Wednesday, April 18, 2007

One more cup of coffee for the road.

This weekend I was in desperate need for a new coffee maker. A new, workable burst of caffeinated love. And I need it RIGHT NOW before the MORNING COMES and I’m forced to drive without caffeine.

So I went to my nearest home-supply/housewares/lifestyle/autoparts/kitchen-cabinet/leisure/get-my-taxes-done superstore.

After I had made it through the blizzard of confused and chaotic themes and focus (Why can’t these places figure out their core business?) I found the coffee makers in aisle 73.

Shouldn’t be that hard – they were advertising ‘em on the big ol’ street sign for $19.95 as I drove by.

Which is why I came in.

Which proves that price point marketing works.

But enough of the niceties. The whole experience was annoying, frustrating, and surreal…and after I huffed and puffed my way outta the lifestyle big-box purgatory, I thought to myself, “Sheessh is this what it is like to buy textbooks?”

Worried that purchasing a coffee maker was like buying introductory accounting textbooks, I thought a few reminders of the shopping experience for essentials (yes - coffee makers are essentials) are in order:

1. I Need it NOW
Yah, it’s essential. I need one like now and no, I can’t wait for the backorder to arrive. Tomorrow morning comes wayyyy too soon – so now do you understand my hysterical pinched face when you are sold out of the model I need and I really really want you, oh charming, 16 year-old, part-time sales associate with the bad skin and sullen demeanor to pleaseeee go check in the back for me?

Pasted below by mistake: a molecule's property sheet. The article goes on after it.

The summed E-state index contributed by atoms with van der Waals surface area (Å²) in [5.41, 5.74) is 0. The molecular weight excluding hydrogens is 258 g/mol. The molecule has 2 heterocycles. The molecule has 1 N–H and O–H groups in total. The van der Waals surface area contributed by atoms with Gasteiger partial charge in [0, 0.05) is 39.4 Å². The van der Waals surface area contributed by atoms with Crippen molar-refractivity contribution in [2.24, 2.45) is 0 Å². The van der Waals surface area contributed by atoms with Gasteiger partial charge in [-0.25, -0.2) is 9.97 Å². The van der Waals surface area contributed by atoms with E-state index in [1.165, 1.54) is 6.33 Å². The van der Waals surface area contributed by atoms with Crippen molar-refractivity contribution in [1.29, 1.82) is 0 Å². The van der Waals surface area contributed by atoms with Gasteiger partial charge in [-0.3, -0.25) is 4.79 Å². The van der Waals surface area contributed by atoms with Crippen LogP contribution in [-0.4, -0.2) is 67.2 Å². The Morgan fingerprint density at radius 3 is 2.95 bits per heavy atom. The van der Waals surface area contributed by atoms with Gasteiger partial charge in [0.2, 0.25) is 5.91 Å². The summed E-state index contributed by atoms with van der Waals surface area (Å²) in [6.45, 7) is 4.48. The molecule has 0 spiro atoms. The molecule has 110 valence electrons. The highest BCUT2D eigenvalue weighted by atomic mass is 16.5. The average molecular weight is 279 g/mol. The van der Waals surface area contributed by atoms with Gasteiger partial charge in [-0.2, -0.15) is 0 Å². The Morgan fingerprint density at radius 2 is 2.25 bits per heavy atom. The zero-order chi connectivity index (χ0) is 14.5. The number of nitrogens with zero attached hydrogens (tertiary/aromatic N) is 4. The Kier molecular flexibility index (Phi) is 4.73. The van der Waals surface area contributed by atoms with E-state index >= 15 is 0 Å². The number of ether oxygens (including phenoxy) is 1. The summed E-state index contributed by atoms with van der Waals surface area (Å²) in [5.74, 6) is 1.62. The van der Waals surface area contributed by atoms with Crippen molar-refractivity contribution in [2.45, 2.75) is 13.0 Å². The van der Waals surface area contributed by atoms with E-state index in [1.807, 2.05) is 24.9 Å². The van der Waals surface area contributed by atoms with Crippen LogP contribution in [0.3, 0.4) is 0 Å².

When you gonna get more??

No, oh sullen, pimply-faced sales associate, I don’t want to spend $150.00 on a coffee maker that knows my birth sign and brews according to my mood. I’m sure these packaged extras are a wonderful thing but I’m looking for the basic model. Pour water. Add grounds. Press button. Brew. I’m sure the online coffee maker resource and learning videos are a wealth of edutainment; I got it down to a science now. Pour, Grind, Button, and Slurp – it’s pretty straightforward.

Thank you, gum-smacking cashier at register 12. I finally understand your muttering and my arguing that the SHELF TAG was for the model from last week and someone part-time and pimply forgot to change the tag, and now you are smacking your gum in my face and wondering if I’m gonna continue to be a cheapo and want to pay the shelf tag price ($19.95) and not the scan price ($29.95) ‘cus the “scanner -like- doesn’t make mistakes and that’s -like- the price and I can’t override.”

I get the basic coffer maker presence but honestly--chubby oh-too-cheery, middle-aged evening manager-on-duty Mike--I don’t get it. How come the same supplier, model, and features could differ from $19.95 to $29.95? It’s the same freakin’ coffee maker.

“It’s the new edition Mark” sez Mike--licking the remnants of Easter egg from his bottom lip. “…Charcoal is in for 2007 – but it comes with a free 90-day trial to coffeemaker times.”

“Don’t worry, Mark, everyone will expect you to have exactly the same thing as them. It will be exactly what you need to excel in life. It’s an investment aint it? An opportunity to health, harmony, and happiness! And after all, once you’re done with it ….it still has value as a used item provided that ebony doesn’t roar into vogue this fall and it’s all worthless.”

Yah, Mike You’re right. I’ll take it and suck it up. I'll use it all the time. At least for 4 months, and then I'll be back for another one. I’ll keep the receipt though—‘cus you know I just might be able to borrow one from my friend!

Mark Patten
MacEwan Bookstores

(Photo by Chance Agrella;

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